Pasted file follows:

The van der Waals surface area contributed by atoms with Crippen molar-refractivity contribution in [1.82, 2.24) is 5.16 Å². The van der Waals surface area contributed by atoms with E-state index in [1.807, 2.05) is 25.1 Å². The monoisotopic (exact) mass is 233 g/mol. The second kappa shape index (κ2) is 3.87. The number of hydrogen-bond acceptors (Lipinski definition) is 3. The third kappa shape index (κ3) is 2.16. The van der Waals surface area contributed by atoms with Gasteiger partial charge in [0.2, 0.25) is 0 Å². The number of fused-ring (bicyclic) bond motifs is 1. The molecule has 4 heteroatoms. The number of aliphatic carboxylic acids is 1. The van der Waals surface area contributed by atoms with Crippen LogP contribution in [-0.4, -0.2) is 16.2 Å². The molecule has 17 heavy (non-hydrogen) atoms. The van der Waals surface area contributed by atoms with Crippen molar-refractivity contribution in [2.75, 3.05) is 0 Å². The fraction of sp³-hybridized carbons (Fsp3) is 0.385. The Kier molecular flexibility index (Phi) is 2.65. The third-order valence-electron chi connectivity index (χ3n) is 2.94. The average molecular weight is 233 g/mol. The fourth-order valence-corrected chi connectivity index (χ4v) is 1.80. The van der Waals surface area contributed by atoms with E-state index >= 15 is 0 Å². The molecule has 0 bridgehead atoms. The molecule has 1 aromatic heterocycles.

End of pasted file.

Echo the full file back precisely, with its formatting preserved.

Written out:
The van der Waals surface area contributed by atoms with Crippen molar-refractivity contribution in [1.82, 2.24) is 5.16 Å². The van der Waals surface area contributed by atoms with E-state index in [1.807, 2.05) is 25.1 Å². The monoisotopic (exact) mass is 233 g/mol. The second kappa shape index (κ2) is 3.87. The number of hydrogen-bond acceptors (Lipinski definition) is 3. The third kappa shape index (κ3) is 2.16. The van der Waals surface area contributed by atoms with Gasteiger partial charge in [0.2, 0.25) is 0 Å². The number of fused-ring (bicyclic) bond motifs is 1. The molecule has 4 heteroatoms. The number of aliphatic carboxylic acids is 1. The van der Waals surface area contributed by atoms with Crippen LogP contribution in [-0.4, -0.2) is 16.2 Å². The molecule has 17 heavy (non-hydrogen) atoms. The van der Waals surface area contributed by atoms with Crippen molar-refractivity contribution in [2.75, 3.05) is 0 Å². The fraction of sp³-hybridized carbons (Fsp3) is 0.385. The Kier molecular flexibility index (Phi) is 2.65. The third-order valence-electron chi connectivity index (χ3n) is 2.94. The average molecular weight is 233 g/mol. The fourth-order valence-corrected chi connectivity index (χ4v) is 1.80. The van der Waals surface area contributed by atoms with E-state index >= 15 is 0 Å². The molecule has 0 bridgehead atoms. The molecule has 1 aromatic heterocycles.